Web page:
VEHICLE importers saw sales of new cars rise sharply in the first half of this year, compared with the same period of 2009, with dealers reporting demand soaring between 20 and 50 percent.
Although many firms declined to reveal exact sales figures to the Post on Wednesday, dealers across the board said the industry had entered a period of sales growth following the economic crisis.
Naritat Motorcare Cambodia Co Managing Director Long Narith, who runs a Phnom Penh-based firm, said sales of imported Nissans rose about 20 percent during the first half of this year, after seeing a 50 percent decline during 2009.
Nissan, whose Thai branch chief Carlos Ghosn said Wednesday that he sees Bangkok as a strategic export hub for the company, aims to sell about 500 cars in Cambodia annually. Narith said he was confident of meeting the target this year.
“The demand for new car models is picking up in line with the recovery of the global economy after hitting revenues hard last year,” he said.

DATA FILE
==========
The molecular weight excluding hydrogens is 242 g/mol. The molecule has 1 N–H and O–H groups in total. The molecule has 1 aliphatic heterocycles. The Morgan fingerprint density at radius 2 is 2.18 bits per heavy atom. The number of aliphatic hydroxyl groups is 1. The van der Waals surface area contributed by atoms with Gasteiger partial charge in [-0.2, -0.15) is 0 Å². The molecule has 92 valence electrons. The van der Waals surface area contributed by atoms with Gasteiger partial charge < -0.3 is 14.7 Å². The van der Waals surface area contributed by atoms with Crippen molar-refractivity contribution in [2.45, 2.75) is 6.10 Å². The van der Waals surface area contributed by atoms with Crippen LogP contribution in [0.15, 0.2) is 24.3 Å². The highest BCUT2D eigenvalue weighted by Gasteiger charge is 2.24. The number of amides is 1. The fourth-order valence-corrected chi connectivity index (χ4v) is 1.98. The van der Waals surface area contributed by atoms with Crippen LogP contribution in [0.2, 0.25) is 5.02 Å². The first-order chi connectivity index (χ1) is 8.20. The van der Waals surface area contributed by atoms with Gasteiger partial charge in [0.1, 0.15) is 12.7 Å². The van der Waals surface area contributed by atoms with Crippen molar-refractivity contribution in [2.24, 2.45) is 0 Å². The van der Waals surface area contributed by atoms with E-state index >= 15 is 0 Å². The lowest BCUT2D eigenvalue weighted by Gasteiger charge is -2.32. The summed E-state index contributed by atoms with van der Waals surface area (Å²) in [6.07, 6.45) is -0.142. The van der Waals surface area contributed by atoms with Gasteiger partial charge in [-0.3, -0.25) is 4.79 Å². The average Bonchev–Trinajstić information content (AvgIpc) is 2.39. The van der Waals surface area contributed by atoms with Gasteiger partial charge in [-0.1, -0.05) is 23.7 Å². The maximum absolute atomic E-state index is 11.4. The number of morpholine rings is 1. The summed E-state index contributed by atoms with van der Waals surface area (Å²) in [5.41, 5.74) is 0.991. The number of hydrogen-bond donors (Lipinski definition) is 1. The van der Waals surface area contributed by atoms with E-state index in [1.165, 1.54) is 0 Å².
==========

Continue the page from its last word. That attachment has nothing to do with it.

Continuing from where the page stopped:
He said that fluctuating oil prices should not affect sales, and that he and aims to import a new high-price model in response to demand.
Meanwhile, Seng Voeung, manager of the capital’s R M Asia Co said his firm’s Ford imports had gradually increased with quarter-on-quarter growth of about 20 percent. Successful bids to supply cars to government institutions had contributed to this, he said.
However, despite strong growth, the firm is still expecting below target sales for 2010, in part due to increased competition in the car market.
“So far, we have sold 170 cars and are expecting to sell about 350 cars at the end of this year. [This] is out of our target of 400,” he said.
Auto Sales (Cambodia) facility manager Chanchal Sinh said sales of Chevrolets surged about 50 percent in the first half of this year, and that Cambodians are increasingly looking for safe, fuel-efficient cars.
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